The respiratory effects of a stereospecific opiate antagonist, naloxone, were studied in two groups of paralyzed and vagotomized piglets who were servoventilated on 100% oxygen. Phrenic neural activity was used as the index of respiratory output. In 7 piglets less than 10 days of age naloxone infusion caused phrenic minute output to increase 122±36% (P < 0.01). This change was accounted for by a significant increase only in peak phrenic activity, the neural equivalent of tidal volume. Frequency did not change significantly. In 7 piglets 20-34 days of age naloxone infusion caused phrenic minute output to increase 54±12% (P < 0.025). Both peak phrenic activity and frequency were significantly increased. The increase in respiratory output observed in the younger piglets was significantly greater than that of the older piglets (P < 0.05). These findings indicate that endogenous endorphins have a significant, though changing, role in control of breathing in the developing piglet.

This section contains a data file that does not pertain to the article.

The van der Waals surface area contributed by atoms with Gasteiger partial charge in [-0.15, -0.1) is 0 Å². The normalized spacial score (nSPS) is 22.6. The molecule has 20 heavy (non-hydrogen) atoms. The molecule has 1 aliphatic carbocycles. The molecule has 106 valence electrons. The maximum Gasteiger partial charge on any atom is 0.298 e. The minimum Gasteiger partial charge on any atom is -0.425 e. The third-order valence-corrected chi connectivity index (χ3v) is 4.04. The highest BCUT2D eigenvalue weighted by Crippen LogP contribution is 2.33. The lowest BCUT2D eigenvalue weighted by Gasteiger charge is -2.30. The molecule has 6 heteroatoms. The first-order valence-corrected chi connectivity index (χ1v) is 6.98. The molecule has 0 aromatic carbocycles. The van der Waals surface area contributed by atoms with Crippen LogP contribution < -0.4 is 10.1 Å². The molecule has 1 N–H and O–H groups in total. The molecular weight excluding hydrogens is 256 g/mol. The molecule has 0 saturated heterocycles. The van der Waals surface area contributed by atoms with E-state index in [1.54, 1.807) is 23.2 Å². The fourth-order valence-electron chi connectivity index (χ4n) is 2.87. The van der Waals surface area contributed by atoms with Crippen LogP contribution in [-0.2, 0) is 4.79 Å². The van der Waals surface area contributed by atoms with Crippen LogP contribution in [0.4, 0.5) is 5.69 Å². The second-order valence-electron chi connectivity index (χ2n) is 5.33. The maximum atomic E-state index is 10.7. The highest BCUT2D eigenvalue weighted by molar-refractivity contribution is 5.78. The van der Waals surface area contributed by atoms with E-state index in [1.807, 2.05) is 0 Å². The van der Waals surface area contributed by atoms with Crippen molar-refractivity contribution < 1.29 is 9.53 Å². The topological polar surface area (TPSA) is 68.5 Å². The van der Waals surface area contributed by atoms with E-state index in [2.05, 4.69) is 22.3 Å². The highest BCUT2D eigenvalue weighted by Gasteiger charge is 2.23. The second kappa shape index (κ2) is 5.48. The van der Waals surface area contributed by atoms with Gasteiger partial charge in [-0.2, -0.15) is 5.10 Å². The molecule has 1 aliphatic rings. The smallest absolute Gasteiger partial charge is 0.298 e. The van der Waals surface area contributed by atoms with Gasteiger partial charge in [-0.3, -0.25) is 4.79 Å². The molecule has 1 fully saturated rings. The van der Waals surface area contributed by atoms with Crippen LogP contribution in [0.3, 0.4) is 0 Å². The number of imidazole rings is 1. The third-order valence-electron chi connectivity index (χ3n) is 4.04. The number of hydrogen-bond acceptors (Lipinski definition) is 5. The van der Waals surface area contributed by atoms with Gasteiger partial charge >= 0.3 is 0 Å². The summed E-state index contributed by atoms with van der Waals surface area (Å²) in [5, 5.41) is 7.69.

- Control of breathing
- Phrenic nerve
- Sudden infant death syndrome
ASJC Scopus subject areas
- Pulmonary and Respiratory Medicine